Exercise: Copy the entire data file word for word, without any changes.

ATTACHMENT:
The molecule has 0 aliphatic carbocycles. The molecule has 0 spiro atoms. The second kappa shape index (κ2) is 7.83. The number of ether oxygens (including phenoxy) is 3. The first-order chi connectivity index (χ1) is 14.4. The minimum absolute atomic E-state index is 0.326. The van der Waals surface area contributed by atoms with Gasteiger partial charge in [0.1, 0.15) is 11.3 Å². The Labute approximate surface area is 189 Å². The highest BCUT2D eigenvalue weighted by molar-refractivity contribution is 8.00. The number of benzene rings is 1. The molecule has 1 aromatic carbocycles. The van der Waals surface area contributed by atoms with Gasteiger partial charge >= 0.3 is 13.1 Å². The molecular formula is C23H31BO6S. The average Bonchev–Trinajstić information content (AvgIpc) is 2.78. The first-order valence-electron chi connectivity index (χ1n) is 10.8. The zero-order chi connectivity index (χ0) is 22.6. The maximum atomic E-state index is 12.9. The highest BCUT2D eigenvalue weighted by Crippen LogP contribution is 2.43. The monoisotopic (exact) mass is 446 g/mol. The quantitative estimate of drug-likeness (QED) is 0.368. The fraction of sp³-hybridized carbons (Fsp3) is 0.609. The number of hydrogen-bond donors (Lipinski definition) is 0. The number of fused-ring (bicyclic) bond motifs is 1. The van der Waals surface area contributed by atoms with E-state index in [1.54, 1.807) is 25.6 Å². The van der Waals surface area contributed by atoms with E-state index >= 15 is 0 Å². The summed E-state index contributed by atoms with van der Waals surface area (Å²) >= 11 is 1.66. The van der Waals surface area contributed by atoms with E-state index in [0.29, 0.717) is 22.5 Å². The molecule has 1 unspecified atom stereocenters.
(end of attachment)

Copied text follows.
The molecule has 0 aliphatic carbocycles. The molecule has 0 spiro atoms. The second kappa shape index (κ2) is 7.83. The number of ether oxygens (including phenoxy) is 3. The first-order chi connectivity index (χ1) is 14.4. The minimum absolute atomic E-state index is 0.326. The van der Waals surface area contributed by atoms with Gasteiger partial charge in [0.1, 0.15) is 11.3 Å². The Labute approximate surface area is 189 Å². The highest BCUT2D eigenvalue weighted by molar-refractivity contribution is 8.00. The number of benzene rings is 1. The molecule has 1 aromatic carbocycles. The van der Waals surface area contributed by atoms with Gasteiger partial charge >= 0.3 is 13.1 Å². The molecular formula is C23H31BO6S. The average Bonchev–Trinajstić information content (AvgIpc) is 2.78. The first-order valence-electron chi connectivity index (χ1n) is 10.8. The zero-order chi connectivity index (χ0) is 22.6. The maximum atomic E-state index is 12.9. The highest BCUT2D eigenvalue weighted by Crippen LogP contribution is 2.43. The monoisotopic (exact) mass is 446 g/mol. The quantitative estimate of drug-likeness (QED) is 0.368. The fraction of sp³-hybridized carbons (Fsp3) is 0.609. The number of hydrogen-bond donors (Lipinski definition) is 0. The number of fused-ring (bicyclic) bond motifs is 1. The van der Waals surface area contributed by atoms with E-state index in [1.54, 1.807) is 25.6 Å². The van der Waals surface area contributed by atoms with E-state index >= 15 is 0 Å². The summed E-state index contributed by atoms with van der Waals surface area (Å²) >= 11 is 1.66. The van der Waals surface area contributed by atoms with E-state index in [0.29, 0.717) is 22.5 Å². The molecule has 1 unspecified atom stereocenters.